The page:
The 7 Best Places to Move to If You Love the Outdoors

published Sep 26, 2020
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Tahoe City, California

Spending time outdoors is good for the mind, body, and soul. Particularly in the era of the Coronavirus pandemic, the great outdoors offer much-needed opportunities for safe socialization, exercise, and stress reduction. If you’re the type that would rather be out in nature than bingeing Netflix in your living room (no shame if not!), living in a city that has access to plenty of outdoor activities is a great way to get your fix.

If you’re looking for a place to call home that offers sunshine, fresh air, and outdoor recreation, check out these seven U.S. cities that are a dream come true for someone who can’t get enough of wide-open spaces. 

Aurora, Colorado

The state of Colorado boasts “300 days of sunshine,” and with average highs that range from the mid-40s to the mid-80s, Aurora is a great place to soak up the sun. The Aurora Reservoir offers boating, fishing, and hiking. The city also has 113 parks, 98 miles of trails, and more than 8,000 acres of open space.

Vancouver, Washington

Located between the Pacific Ocean and the Cascade Mountains, picturesque Vancouver has more to offer than just beautiful scenery. Take advantage of the 191 area parks, or sip on some vino at one of the many wineries. At the Ridgefield National Wildlife Refuge, you can spot neotropical songbirds and wintering waterfowl among other local native species. Located just an hour and half outside Vancouver, Mount St. Helens offers year-round outdoor recreation, including snowmobiling, snowshoeing, and cross-country skiing. 

North Conway, New Hampshire

Quiet North Conway has a population of just over 2,000, but what it lacks in size, it makes up for in natural beauty and an abundance of outdoor recreation. The East Coast town has 13 ski areas within a 30-minute drive and has been voted one of the Top 10 Best Small Towns in America for Adventure by readers of USA Today. Surrounded by the White Mountain National Forest, you’ll never run out of room to roam with 780,000 acres and more than 1,200 miles of trails.

Tahoe City, California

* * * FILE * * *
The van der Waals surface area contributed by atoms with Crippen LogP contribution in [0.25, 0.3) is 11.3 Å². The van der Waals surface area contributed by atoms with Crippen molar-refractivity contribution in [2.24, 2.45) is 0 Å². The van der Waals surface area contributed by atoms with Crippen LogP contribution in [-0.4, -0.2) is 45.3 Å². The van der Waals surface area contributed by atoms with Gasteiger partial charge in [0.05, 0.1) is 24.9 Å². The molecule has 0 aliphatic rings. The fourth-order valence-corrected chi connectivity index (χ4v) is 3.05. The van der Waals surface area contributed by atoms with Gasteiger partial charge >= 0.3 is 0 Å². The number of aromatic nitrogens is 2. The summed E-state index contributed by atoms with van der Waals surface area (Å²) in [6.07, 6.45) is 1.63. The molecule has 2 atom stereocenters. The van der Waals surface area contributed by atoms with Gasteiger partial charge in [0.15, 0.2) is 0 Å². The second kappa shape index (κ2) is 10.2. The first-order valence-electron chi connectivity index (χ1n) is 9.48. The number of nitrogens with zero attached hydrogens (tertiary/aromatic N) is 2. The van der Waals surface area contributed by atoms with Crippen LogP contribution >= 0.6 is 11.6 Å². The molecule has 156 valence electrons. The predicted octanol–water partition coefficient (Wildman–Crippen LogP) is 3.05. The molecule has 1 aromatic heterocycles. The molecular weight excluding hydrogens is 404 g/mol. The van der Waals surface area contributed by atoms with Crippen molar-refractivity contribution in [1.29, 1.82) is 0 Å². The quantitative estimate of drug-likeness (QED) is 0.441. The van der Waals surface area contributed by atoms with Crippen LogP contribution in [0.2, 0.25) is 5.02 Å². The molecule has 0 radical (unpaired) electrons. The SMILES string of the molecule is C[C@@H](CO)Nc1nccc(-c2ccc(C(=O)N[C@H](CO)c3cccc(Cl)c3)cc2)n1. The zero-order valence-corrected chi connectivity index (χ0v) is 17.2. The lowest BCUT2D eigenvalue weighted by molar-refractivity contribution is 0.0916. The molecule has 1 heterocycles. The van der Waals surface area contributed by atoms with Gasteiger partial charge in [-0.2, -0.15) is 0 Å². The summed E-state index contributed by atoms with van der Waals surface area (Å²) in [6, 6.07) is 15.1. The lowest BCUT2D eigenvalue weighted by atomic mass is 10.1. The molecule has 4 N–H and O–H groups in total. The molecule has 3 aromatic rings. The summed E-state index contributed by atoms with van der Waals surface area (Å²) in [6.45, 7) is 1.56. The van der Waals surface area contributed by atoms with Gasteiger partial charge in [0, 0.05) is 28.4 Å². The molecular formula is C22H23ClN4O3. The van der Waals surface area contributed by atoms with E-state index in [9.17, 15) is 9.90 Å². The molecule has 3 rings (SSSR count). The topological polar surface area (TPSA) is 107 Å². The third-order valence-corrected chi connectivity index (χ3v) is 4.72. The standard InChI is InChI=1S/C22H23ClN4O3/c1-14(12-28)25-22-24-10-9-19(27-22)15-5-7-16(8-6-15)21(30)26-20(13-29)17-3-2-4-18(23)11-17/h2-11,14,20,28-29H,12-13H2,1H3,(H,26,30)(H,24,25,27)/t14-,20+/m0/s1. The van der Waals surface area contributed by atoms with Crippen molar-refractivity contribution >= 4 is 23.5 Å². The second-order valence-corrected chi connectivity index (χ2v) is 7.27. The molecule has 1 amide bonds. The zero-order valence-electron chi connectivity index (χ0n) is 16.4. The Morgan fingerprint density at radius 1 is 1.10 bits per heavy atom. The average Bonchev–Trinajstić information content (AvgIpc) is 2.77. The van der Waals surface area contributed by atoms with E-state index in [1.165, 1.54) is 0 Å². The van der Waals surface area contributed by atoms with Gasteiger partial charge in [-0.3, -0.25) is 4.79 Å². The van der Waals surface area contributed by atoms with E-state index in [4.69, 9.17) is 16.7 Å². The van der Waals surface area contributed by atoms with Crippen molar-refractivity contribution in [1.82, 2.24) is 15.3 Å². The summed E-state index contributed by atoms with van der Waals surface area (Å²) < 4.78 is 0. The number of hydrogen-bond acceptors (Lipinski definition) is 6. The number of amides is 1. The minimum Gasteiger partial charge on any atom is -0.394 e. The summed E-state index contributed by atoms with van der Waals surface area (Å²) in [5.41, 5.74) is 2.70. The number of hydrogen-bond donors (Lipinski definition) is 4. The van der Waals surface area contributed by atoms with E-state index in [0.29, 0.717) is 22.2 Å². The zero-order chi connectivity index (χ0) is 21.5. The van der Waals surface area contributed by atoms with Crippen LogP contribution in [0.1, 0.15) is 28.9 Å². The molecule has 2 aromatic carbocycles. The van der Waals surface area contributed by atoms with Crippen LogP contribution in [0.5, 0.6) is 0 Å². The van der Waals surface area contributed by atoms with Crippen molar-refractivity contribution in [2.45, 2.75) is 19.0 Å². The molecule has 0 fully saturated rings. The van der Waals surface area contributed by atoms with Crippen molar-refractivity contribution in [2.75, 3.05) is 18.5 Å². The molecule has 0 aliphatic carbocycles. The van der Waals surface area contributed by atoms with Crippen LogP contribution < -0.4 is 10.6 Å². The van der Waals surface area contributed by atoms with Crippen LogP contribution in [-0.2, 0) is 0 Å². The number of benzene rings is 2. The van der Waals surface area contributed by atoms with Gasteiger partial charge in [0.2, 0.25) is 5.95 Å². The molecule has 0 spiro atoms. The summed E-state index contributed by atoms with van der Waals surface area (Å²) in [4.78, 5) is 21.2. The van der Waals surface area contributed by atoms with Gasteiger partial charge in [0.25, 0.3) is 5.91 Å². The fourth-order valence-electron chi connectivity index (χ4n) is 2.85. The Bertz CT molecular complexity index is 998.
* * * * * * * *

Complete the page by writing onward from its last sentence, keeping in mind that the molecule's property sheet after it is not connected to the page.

The iconic mountain town of Tahoe City has it all: skiing, beaches, boating, fishing, and more. Still a hotspot for celeb sightings, you can get a glimpse of history by checking out the former vacation homes of millionaires from a bygone era, such as the Hellman-Ehrman mansion at Ed Z’berg Sugar Pine Point State Park. Wander around downtown to pop in quaint shops, art galleries, and charming restaurants.

Lake Ozark, Missouri

The Lake of the Ozarks was created by impounding the Osage River in the north part of the Ozarks in central Missouri. Nicknamed “The Magic Dragon,” the serpentine-shaped lake is a boating enthusiast’s dream.  Several streams and lower-water areas are perfect for canoeing and kayaking, and float trips are a popular option, too.  When you finally come back to dry land, there are four caves to explore, as well as 32 trails and two state parks. 

Santa Fe, New Mexico

With the Sangre de Cristo Mountains to the east and the stunning desert of the Rio Grande Valley to the south and west, there’s no shortage of natural splendor in the Santa Fe area. The fairly temperate climate means you can enjoy all this artistic and architecture-rich city has to offer all year long. 

Asheville, North Carolina

Surrounded by the majestic Blue Ridge Mountains, Asheville boasts more than one million acres of protected wilderness with opportunities for hiking, biking, fishing, and paddling. At scenic Mount Mitchell, you’ll find the highest point east of the Mississippi River. Take in beautiful waterfalls at Gorges State Park, or cruise the iconic Blue Ridge Parkway in a convertible.